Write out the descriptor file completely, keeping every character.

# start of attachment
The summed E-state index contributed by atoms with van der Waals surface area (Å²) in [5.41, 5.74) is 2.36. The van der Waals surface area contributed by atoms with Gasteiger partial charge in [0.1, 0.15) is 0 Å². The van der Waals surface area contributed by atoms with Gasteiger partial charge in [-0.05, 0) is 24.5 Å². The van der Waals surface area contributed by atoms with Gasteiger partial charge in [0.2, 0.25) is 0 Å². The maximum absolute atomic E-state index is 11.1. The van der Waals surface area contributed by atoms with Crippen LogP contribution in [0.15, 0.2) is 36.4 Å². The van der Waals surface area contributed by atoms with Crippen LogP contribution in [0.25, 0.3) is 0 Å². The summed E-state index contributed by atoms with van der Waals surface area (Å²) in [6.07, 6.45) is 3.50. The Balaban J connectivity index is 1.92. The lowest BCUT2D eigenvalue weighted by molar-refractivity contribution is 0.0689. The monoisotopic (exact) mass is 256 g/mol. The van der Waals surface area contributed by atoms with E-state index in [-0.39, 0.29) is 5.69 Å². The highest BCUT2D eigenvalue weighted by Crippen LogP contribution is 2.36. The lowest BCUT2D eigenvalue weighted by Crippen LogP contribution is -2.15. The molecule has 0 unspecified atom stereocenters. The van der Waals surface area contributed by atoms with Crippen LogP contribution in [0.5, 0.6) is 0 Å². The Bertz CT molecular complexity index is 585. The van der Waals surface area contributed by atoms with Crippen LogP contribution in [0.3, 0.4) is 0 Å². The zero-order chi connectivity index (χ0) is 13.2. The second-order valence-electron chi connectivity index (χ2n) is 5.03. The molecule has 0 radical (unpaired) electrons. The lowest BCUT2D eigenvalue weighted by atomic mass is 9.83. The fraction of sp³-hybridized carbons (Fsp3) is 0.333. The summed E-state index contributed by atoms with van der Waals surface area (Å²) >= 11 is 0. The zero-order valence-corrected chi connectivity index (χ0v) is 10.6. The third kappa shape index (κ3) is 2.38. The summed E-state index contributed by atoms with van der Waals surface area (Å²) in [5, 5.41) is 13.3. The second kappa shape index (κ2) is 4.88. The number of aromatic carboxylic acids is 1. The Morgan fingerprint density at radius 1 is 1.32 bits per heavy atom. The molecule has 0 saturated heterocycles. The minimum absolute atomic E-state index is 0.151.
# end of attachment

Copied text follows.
The summed E-state index contributed by atoms with van der Waals surface area (Å²) in [5.41, 5.74) is 2.36. The van der Waals surface area contributed by atoms with Gasteiger partial charge in [0.1, 0.15) is 0 Å². The van der Waals surface area contributed by atoms with Gasteiger partial charge in [-0.05, 0) is 24.5 Å². The van der Waals surface area contributed by atoms with Gasteiger partial charge in [0.2, 0.25) is 0 Å². The maximum absolute atomic E-state index is 11.1. The van der Waals surface area contributed by atoms with Crippen LogP contribution in [0.15, 0.2) is 36.4 Å². The van der Waals surface area contributed by atoms with Crippen LogP contribution in [0.25, 0.3) is 0 Å². The summed E-state index contributed by atoms with van der Waals surface area (Å²) in [6.07, 6.45) is 3.50. The Balaban J connectivity index is 1.92. The lowest BCUT2D eigenvalue weighted by molar-refractivity contribution is 0.0689. The monoisotopic (exact) mass is 256 g/mol. The van der Waals surface area contributed by atoms with E-state index in [-0.39, 0.29) is 5.69 Å². The highest BCUT2D eigenvalue weighted by Crippen LogP contribution is 2.36. The lowest BCUT2D eigenvalue weighted by Crippen LogP contribution is -2.15. The molecule has 0 unspecified atom stereocenters. The van der Waals surface area contributed by atoms with Crippen LogP contribution in [0.5, 0.6) is 0 Å². The Bertz CT molecular complexity index is 585. The van der Waals surface area contributed by atoms with Crippen LogP contribution in [0.3, 0.4) is 0 Å². The zero-order chi connectivity index (χ0) is 13.2. The second-order valence-electron chi connectivity index (χ2n) is 5.03. The molecule has 0 radical (unpaired) electrons. The lowest BCUT2D eigenvalue weighted by atomic mass is 9.83. The fraction of sp³-hybridized carbons (Fsp3) is 0.333. The summed E-state index contributed by atoms with van der Waals surface area (Å²) >= 11 is 0. The zero-order valence-corrected chi connectivity index (χ0v) is 10.6. The third kappa shape index (κ3) is 2.38. The summed E-state index contributed by atoms with van der Waals surface area (Å²) in [5, 5.41) is 13.3. The second kappa shape index (κ2) is 4.88. The number of aromatic carboxylic acids is 1. The Morgan fingerprint density at radius 1 is 1.32 bits per heavy atom. The molecule has 0 saturated heterocycles. The minimum absolute atomic E-state index is 0.151.